Croissants are a symbol of dietary decadence. However, as the French have taught us, it is possible to eat a croissant now and then without weight gain or other adverse effects, according to Cornell University's Food and Brand Lab. Croissants are high in fat, and contain plenty of refined carbohydrates, which is why they should be regarded as an occasional treat. Knowing the nutritional facts about croissants can help you make an educated choice about how often to include them in your diet.
Early croissants were made of almond meal and sugar, and might have originated in Budapest, Hungary. However, the flaky pastry that we now associate with the word did not come into existence until the cookbook “Nouvelle Encyclopedie Culinaire” was published in 1906. Croissants were first popular in France, and have become popular in other nations as well. You can buy croissants in almost any mainstream bakery in the United States, including supermarket bakeries.
Calories and Fat
A medium butter croissant is approximately 2 oz. and contains 231 calories. 108 calories in a croissant come from fat. Much of the fat in a croissant is saturated fat. A medium butter croissant contains almost 7 g of saturated fat, according to the U.S. Department of Agriculture's Nutrient Data Laboratory. According to the American Heart Association, you should limit your intake of saturated fat to 7 percent of your overall calories.
Carbohydrates and Protein
If you're on a low-carb diet, you'll want to avoid croissants. One medium butter croissant contains more than 26 g of carbohydrates. The types of carbohydrates in a croissant are refined carbohydrates. Unlike whole grains, refined carbohydrates are not protective against heart disease, diabetes and other diseases, according to the Linus Pauling Institute. Foods made with refined flour do not contain as much fiber as foods prepared using whole grains. Croissants do not provide much protein for the calories. One medium croissant contains 1.5 g of protein.
Vitamins and Minerals
Croissants are low in vitamins and minerals.Most of the vitamins and minerals that they do contain come from the enriched white flour from which croissants are made. A medium croissant contains 20 mg of calcium. This calcium comes from the butter used in its preparation. Croissants contain small amounts of most major nutrients, including many of the B vitamins. You can increase your nutrient intake when you eat a croissant by eating it with fruit or a nutritious sandwich filling.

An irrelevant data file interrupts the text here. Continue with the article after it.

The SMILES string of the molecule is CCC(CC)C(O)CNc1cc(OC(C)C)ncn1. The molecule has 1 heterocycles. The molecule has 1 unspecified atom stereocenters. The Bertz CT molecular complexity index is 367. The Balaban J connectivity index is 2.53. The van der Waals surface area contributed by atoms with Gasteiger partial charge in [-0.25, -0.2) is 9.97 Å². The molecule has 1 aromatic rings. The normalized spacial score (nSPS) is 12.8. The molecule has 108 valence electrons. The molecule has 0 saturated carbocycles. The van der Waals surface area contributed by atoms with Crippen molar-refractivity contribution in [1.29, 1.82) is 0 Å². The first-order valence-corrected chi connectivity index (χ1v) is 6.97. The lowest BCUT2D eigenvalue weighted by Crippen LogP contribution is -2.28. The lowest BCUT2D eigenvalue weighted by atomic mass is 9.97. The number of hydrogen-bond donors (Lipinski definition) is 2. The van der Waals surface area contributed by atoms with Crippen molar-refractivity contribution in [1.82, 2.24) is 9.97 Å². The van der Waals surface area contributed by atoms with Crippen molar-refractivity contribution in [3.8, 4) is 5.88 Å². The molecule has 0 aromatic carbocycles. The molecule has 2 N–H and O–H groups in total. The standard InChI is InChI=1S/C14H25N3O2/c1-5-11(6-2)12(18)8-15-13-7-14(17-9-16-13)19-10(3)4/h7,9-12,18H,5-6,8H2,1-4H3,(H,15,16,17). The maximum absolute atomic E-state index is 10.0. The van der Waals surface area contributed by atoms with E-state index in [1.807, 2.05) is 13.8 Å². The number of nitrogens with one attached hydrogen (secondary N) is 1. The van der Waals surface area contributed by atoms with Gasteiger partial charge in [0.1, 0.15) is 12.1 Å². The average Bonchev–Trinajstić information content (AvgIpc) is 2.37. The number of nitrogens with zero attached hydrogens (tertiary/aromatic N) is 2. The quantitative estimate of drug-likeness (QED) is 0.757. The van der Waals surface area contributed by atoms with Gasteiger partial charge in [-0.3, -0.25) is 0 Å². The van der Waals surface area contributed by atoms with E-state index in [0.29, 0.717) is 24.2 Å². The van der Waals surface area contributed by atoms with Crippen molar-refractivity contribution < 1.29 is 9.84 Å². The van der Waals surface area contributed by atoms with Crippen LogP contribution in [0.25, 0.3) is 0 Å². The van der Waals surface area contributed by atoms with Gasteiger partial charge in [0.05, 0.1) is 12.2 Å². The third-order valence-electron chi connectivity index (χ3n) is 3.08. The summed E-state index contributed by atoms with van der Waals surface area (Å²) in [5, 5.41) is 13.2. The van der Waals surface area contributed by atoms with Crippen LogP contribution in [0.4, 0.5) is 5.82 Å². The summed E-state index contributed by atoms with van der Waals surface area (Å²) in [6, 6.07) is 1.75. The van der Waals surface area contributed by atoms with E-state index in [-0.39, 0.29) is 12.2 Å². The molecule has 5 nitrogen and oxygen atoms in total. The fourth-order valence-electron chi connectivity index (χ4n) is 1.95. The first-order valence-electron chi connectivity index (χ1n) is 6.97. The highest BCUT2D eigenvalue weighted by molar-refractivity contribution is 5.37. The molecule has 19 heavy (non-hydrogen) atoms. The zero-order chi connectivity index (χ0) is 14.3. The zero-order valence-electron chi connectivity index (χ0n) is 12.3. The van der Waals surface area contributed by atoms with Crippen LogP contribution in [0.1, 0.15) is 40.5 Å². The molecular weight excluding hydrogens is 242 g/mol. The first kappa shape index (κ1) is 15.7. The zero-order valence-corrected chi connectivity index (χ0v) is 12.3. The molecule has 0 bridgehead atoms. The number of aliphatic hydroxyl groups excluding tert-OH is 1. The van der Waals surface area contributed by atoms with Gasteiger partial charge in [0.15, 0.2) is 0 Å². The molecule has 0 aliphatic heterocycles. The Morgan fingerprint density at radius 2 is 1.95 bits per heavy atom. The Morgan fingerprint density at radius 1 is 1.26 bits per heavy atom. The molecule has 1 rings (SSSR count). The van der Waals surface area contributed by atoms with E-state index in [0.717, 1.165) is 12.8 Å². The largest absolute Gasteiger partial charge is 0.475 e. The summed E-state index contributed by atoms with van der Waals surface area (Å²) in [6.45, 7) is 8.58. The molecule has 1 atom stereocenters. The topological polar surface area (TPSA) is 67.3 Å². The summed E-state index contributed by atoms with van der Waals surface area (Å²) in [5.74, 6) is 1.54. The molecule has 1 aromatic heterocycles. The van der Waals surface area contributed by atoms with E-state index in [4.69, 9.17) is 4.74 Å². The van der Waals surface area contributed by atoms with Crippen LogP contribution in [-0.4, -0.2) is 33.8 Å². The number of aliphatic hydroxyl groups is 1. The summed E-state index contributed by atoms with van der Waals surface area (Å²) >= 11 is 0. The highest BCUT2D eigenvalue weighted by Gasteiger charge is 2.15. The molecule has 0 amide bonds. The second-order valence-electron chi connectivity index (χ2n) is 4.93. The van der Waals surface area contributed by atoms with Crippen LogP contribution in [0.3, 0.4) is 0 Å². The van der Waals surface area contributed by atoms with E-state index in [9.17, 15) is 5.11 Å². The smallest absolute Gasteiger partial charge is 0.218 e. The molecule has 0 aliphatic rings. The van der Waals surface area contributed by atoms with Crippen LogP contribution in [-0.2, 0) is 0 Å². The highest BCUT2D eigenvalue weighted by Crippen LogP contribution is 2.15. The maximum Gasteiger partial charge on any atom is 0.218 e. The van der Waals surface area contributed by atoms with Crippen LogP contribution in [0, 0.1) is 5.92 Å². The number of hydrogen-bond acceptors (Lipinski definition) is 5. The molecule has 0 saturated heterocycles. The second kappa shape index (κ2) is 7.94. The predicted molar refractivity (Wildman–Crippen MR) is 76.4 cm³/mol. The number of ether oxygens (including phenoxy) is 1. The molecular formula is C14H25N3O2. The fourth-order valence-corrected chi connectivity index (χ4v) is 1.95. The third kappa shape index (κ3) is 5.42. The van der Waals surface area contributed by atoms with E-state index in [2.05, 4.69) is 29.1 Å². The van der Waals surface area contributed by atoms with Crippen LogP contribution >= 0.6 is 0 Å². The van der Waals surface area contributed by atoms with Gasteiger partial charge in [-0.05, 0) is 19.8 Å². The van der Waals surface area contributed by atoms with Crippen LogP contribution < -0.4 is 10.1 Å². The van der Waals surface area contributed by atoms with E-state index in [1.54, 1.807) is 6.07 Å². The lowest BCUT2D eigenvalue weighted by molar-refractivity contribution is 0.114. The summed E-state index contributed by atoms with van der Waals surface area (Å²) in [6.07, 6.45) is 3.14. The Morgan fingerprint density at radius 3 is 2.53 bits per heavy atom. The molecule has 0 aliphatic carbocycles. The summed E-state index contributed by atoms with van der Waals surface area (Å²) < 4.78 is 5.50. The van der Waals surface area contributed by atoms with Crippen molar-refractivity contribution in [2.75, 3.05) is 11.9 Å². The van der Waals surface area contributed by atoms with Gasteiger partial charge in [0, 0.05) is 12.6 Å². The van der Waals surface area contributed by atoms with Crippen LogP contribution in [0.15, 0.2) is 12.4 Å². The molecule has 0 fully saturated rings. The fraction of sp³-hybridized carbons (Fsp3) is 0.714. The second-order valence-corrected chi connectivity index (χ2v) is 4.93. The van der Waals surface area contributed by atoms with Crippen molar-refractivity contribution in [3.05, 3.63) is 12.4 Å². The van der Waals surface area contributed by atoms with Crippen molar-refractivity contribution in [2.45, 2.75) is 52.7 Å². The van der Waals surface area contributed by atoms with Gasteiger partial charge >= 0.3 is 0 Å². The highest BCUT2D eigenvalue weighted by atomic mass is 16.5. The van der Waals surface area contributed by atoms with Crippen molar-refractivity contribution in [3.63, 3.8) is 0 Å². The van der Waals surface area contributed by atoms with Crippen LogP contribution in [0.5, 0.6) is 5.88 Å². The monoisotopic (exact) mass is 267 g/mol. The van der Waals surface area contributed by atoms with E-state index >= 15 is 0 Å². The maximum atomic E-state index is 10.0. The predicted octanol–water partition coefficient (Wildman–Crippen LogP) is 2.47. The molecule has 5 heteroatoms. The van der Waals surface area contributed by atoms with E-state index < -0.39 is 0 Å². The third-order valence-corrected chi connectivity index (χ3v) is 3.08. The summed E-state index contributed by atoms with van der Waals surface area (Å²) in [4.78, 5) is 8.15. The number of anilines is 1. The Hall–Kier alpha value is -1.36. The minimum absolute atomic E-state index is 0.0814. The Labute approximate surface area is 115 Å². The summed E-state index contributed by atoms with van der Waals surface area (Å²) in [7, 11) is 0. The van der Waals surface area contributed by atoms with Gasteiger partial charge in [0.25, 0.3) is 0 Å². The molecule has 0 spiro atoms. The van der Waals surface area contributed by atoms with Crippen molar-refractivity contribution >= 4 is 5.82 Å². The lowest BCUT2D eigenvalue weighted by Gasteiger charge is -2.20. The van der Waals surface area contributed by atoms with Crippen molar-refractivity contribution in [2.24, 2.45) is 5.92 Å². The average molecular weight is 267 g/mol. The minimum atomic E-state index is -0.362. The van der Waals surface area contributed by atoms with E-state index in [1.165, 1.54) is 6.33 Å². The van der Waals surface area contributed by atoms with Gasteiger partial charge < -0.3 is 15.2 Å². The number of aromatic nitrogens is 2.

When faced with a choice between croissants and other baked goods, select an item that includes whole grains. Whole grains provide fiber and additional vitamins. Watch portion size, however, as a large whole grain muffin made with plenty of added shortening and sugar can have double the calories of a croissant. As an alternative to a croissant, choose whole grain toast, oatmeal or half of a whole-wheat muffin with low-fat cream cheese.
If you bake your own croissants at home, consider replacing the butter in the croissant with non-hydrogenated tub margarine. While this will not save on calories, it will reduce the amount of saturated fat in the croissants. If you do so, read the list of ingredients to ensure that the margarine does not contain water because tub margarine with added water is not appropriate for baking.
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This article reflects the views of the writer and does not necessarily reflect the views of Jillian Michaels or JillianMichaels.com.